A girl who moved her doctor to tears with a thank you card is about to return home after a life-saving lung transplant.
Elle Grace Morris was treated at the Countess of Chester Hospital by consultant paediatrician Dr Ravi Jayaram.
The youngster featured in the Cystic Fibrosis Trust's Christmas campaign message last year, with the video showing Dr Jayaram wiping away tears after reading Elle’s note, which said: “Without your help I don’t know if I’d be here today.”
Elle’s mother, Becky Whitfield, 30, said doctors had been discussing the possibility of end-of-life care for the 11-year-old, who was
diagnosed with Cystic Fibrosis (CF) when 15 months old.
She said: “When she had the transplant in February we had been waiting just short of a year.
“They had been talking about discussing end-of-life care and where she would want to be. The transplant couldn't have come at a better time.”
Elle has been at Great Ormond Street Hospital in London since the double lung transplant, but is expected to be discharged from hospital today and is even hoping to return to school this week.
Ms Whitfield said: “We talked about her maybe going back for a half day but she said ‘No, I'll go for a full day’.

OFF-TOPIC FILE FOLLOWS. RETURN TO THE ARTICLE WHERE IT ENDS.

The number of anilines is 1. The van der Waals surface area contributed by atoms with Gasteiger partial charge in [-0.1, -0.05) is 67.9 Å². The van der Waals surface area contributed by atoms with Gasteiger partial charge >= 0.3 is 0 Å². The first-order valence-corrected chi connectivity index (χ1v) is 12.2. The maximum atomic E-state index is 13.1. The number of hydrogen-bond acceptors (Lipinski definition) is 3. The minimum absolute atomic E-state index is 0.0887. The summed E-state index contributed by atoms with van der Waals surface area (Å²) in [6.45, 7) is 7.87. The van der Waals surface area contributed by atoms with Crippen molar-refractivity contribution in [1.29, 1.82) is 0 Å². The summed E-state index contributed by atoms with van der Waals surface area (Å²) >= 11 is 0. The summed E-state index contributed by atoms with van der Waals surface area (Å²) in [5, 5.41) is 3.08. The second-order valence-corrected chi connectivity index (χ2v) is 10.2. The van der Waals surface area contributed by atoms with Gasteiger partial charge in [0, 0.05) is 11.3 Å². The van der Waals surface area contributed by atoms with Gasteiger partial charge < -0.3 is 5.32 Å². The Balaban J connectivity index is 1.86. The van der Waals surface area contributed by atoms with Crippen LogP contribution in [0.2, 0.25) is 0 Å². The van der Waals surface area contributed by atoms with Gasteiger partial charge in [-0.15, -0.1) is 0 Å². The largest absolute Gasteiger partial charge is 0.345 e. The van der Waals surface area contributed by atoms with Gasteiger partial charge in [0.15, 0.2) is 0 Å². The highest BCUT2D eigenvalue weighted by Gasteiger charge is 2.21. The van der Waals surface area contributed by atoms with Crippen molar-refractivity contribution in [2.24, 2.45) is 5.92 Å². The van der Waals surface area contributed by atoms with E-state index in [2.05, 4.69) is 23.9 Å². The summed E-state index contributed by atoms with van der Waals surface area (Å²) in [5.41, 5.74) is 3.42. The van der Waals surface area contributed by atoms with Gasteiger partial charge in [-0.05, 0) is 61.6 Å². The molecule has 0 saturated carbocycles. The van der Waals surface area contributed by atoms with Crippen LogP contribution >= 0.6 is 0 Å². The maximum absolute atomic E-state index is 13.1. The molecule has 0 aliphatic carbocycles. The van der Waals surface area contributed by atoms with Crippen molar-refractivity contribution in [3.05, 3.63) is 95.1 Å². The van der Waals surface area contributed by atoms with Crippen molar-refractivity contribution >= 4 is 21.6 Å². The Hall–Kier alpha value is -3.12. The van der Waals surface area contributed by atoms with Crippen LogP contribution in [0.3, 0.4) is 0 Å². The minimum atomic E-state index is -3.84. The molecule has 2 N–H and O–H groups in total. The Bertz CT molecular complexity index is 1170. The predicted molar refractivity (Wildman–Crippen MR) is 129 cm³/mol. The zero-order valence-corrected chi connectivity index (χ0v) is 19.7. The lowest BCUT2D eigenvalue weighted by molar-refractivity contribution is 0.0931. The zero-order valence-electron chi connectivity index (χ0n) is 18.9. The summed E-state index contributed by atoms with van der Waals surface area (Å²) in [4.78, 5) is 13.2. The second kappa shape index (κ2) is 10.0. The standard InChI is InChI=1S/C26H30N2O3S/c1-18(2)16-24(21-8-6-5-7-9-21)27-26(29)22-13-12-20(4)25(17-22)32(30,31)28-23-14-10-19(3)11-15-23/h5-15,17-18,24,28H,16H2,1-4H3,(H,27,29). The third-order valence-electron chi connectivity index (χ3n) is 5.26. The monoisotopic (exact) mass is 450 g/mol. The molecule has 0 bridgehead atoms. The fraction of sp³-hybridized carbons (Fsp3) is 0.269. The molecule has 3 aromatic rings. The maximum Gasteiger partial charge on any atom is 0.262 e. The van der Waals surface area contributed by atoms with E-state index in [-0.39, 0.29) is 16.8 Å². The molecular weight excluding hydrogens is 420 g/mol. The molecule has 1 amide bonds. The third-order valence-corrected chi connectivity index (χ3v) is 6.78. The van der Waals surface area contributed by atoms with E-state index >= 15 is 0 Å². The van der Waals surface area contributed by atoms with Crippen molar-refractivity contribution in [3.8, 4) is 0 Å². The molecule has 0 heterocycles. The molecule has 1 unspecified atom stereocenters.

“She is quite determined to do it, which is Elle through and through.”
Dr Jayaram, who has appeared in the Channel 4 series Born Naughty? and How to Stay Well, has kept in touch with the youngster while she has been in hospital in London.
Ms Whitfield said: “He has come to visit and said he can’t wait to see her when she gets home.
“Elle was really worried she wouldn’t be able to go back to Chester Hospital now she’s better, but we’ve told her she can still go and visit.”
When she found out she needed to go on the transplant list, Elle – who is from Nantwich – created a list of 10 things she wanted to do before she reached the age of 10.
One of her wishes was to promote organ donation, which is
something her mother said she is still keen to do.
She said: “This has actually given us a future, for starters.
“We had been trying to do everything and anything we could with her in case the worst-case scenario happened.
“Now we are looking forward to holidays, she will be starting high school in September like normal, and she will just become active and stronger and can look forward to what she's got to come.”
She added: “The effects (of organ donation) are phenomenal because you are saving a life.
“Children are so resilient and it’s amazing to see them grow and be able to have that chance at life they potentially might not have had.”
See full story in the Chester Leader